If you pay attention to what’s going on behind-the-scenes in the television world, there’s a pretty good chance that you’ve heard a lot about FRESH OFF THE BOAT in recent weeks. The new series from 20th Century Fox Television is set to debut on ABC this Wednesday (in a special preview at both 8:30 and 9:31 p.m ET before moving to it’s regular day and time on Tuesday, February 10th at 8pm ET), but much off the talk has little to do with the actual content of the show itself, and much to do with the folks involved with it. Strip all of that away, and families just want to know this: Is it good, funny and worth investing 30-minutes per-week on? Having previewed the first few episodes here at Rock Father HQ, I can confidently say that ABC may well have a midseason surprise on it’s hands… if audiences become properly aware of it and give it a chance.
Inspired by chef Eddie Huang’s 2013 book, FRESH OFF THE BOAT: A MEMOIR, the title is a tad deceiving, if only because Eddie (played here by Hudson Yang) is not “fresh off the boat,” but an Asian American born in the U.S. to Taiwanese-Chinese parents. In the pilot episode we find the Huangs moving from Washington, D.C. to Orlando, where father Louis (THE INTERVIEW’s Randall Park) is opening the Cattleman’s Ranch Steakhouse in 1995. While Louis and wife Jessica (Constance Wu) debate how the business will be run and how the kids will be raised, Eddie and his brothers Evan (Ian Cheng) and Emery (Forrest Wheeler) are just kids that are looking to fit in. Thing is, as the real-life Eddie will eventually reveal through narration akin to THE WONDER YEARS or THE GOLDBERGS, Emery “blended in like a chameleon” while Evan had no problems just hanging out with Grandma (Lucille Soong). It was 12-year-old Eddie that was searching for identity, and in part he found it through an affection for pop culture and gangsta rap, much of which makes it’s way into the FRESH OFF THE BOAT soundtrack.
While I’ve not read Huang’s memoir, and certainly haven’t lived the life of a minority, I was at one point a 15-year-old that relocated to a different state back in 1992. In that, there’s a relatability that transcends race and should click with anyone who’s ever been uprooted and forced to readjust in a new place – especially those who have done it during the notoriously awkward tween-teen years. As Eddie struggles to find his seat in the school cafeteria for the first time, I flashed-back to myself at one point – scanning the room for just the right place. It’s a feeling that everyone has at some point faced.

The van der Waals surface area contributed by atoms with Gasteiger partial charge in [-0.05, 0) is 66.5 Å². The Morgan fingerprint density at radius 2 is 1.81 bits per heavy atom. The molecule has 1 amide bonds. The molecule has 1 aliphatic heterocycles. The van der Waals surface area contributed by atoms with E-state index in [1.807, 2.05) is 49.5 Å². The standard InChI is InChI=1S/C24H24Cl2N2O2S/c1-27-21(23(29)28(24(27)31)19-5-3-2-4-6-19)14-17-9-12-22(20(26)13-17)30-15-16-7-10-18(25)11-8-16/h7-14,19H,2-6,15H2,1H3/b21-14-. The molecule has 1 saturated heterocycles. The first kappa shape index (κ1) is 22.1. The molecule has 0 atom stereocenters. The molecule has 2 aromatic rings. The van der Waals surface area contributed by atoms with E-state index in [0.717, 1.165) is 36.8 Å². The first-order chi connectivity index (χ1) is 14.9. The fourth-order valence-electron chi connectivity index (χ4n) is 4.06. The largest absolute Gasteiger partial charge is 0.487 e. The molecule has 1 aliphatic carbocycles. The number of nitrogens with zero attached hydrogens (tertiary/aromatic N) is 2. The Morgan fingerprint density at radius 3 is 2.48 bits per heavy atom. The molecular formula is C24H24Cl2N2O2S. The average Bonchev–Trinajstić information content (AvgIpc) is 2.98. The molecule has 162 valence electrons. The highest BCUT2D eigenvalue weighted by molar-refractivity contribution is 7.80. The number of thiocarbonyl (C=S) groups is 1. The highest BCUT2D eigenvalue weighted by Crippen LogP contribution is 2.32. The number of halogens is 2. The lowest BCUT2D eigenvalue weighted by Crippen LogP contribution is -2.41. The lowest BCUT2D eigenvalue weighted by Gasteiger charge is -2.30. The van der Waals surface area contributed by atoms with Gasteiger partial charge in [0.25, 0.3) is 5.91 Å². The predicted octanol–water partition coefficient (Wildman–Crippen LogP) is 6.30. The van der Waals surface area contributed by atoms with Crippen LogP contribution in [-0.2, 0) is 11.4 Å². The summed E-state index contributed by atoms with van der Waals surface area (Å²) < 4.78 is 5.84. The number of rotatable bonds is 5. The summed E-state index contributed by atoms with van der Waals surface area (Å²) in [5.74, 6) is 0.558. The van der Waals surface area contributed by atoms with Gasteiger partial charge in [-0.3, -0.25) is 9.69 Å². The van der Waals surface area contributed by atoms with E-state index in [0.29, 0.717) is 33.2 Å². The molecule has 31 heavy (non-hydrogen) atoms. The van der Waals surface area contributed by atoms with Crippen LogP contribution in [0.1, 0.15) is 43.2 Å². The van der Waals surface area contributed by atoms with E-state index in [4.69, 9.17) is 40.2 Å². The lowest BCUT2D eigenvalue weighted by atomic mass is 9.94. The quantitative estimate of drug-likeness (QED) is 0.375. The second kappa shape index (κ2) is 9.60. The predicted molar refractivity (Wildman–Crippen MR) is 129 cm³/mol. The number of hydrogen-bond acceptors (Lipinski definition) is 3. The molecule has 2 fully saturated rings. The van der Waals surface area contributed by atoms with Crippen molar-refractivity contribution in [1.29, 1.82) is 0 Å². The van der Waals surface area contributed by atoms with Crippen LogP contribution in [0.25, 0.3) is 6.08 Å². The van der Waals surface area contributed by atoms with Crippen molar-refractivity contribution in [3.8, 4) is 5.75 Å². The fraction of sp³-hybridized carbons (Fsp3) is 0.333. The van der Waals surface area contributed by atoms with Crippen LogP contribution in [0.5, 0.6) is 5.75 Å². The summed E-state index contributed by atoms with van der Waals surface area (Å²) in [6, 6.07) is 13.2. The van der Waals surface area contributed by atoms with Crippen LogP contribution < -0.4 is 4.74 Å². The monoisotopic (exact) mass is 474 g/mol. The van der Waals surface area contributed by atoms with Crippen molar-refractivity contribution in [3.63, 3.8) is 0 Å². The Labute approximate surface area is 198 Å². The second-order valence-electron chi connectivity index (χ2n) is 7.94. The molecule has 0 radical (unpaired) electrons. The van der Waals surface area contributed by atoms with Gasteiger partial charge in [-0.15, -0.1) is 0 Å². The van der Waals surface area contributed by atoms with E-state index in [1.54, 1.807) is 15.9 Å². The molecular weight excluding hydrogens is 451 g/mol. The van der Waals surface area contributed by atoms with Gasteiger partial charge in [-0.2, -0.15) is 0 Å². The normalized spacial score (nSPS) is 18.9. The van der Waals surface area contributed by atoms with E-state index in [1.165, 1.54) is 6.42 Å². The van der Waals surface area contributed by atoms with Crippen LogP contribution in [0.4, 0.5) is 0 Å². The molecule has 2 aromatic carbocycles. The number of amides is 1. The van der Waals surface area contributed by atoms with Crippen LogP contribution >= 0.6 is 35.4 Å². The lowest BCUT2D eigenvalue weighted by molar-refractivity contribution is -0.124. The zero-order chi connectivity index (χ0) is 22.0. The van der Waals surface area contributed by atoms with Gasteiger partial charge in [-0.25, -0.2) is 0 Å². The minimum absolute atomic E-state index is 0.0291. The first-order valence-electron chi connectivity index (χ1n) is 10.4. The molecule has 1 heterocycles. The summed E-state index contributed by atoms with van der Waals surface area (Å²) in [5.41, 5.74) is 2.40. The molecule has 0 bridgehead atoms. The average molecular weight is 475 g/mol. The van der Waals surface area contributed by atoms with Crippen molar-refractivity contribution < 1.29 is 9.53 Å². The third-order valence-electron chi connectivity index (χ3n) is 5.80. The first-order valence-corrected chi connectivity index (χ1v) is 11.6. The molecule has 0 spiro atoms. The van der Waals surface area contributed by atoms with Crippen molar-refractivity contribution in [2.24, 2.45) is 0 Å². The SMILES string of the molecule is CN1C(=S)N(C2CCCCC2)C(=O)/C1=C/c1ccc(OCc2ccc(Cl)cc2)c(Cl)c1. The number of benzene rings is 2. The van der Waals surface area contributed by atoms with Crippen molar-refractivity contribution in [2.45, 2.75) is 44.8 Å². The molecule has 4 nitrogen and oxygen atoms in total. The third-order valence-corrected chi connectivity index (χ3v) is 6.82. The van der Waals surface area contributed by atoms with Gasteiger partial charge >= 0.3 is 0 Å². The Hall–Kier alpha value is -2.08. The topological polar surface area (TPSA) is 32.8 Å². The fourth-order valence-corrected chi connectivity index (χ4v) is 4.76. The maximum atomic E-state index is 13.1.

Coming of age in the 90s, I’m a sucker for nostalgia, and the “retro” vibe of that decade is now starting to hit, with VH1’s HINDSIGHT having just debuted with roots in the era, and FRESH OFF THE BOAT carrying that torch high – particularly on the rap note mentioned above. Eddie’s rockin’ Nas, Notorious B.I.G., Wu-Tang Clan and Public Enemy t-shirts as staples of his wardrobe, and so far I’ve caught Biggie’s “Big Poppa” sneaking in alongside Ol’ Dirty Bastard’s “Shimmy Shimmy Ya,” Snoop (when he was still SNOOP DOGGY DOGG)’s “Gz and Hustlas” and “What’s My Name?,” and Ice Cube’s classic, “It Was A Good Day” sliding in with some very non-gangsta cuts from Ace of Base and Bonnie Raitt.
The biggest asset that FRESH OFF THE BOAT has going for it is it’s cast. While the core cast is rock-solid, the supporting players are also fantastic, right down to some of the smallest roles. Paul Scheer is on-board as “Mitch,” the host of Cattleman’s Ranch, while cinematic gangster Noel Gugliemi (aka Noel G) pops up as the chef (hopefully we’ll see him more), and comic Maria Bamford shows up as a teacher to explain some ridiculous stickers on a report card. Someone else to look out for is the always-fantastic Ray Wise, who will be playing one of the Huang’s neighbors – one whose wife and daughter both manage to catch young Eddie’s eye.
There’s an underlying message of not only respecting, but embracing differences at work here, and that’s something great to see as these are waters that I’m just now starting to navigate as a parent. With two young daughters, my wife and I have never pointed out a difference in race or culture, but our oldest (she’ll be six this year) has begun asking some questions on her own. There’s a parallel between the Huangs on television and some of our real-life neighbors – two families of which (both next door and across the street) consist of immigrant parents raising U.S.-born kids, who in-turn play with mine. Seeing life reflected in media is a good thing for everyone.
FRESH OFF THE BOAT: Is it good? Yes. Is it funny? Yes. Is it worth spending 30-minutes per week on? From what I’ve seen so far, yes.
Stay tuned to THE ROCK FATHER as I’m heading to Los Angeles this week, and will be meeting with writer and executive producer Nahnatchka Khan on Friday to learn more on what’s ahead for #FreshOffTheBoat. Do YOU have questions about the show? If so, leave them below and I’ll do my best to get the answers while I’m in L.A.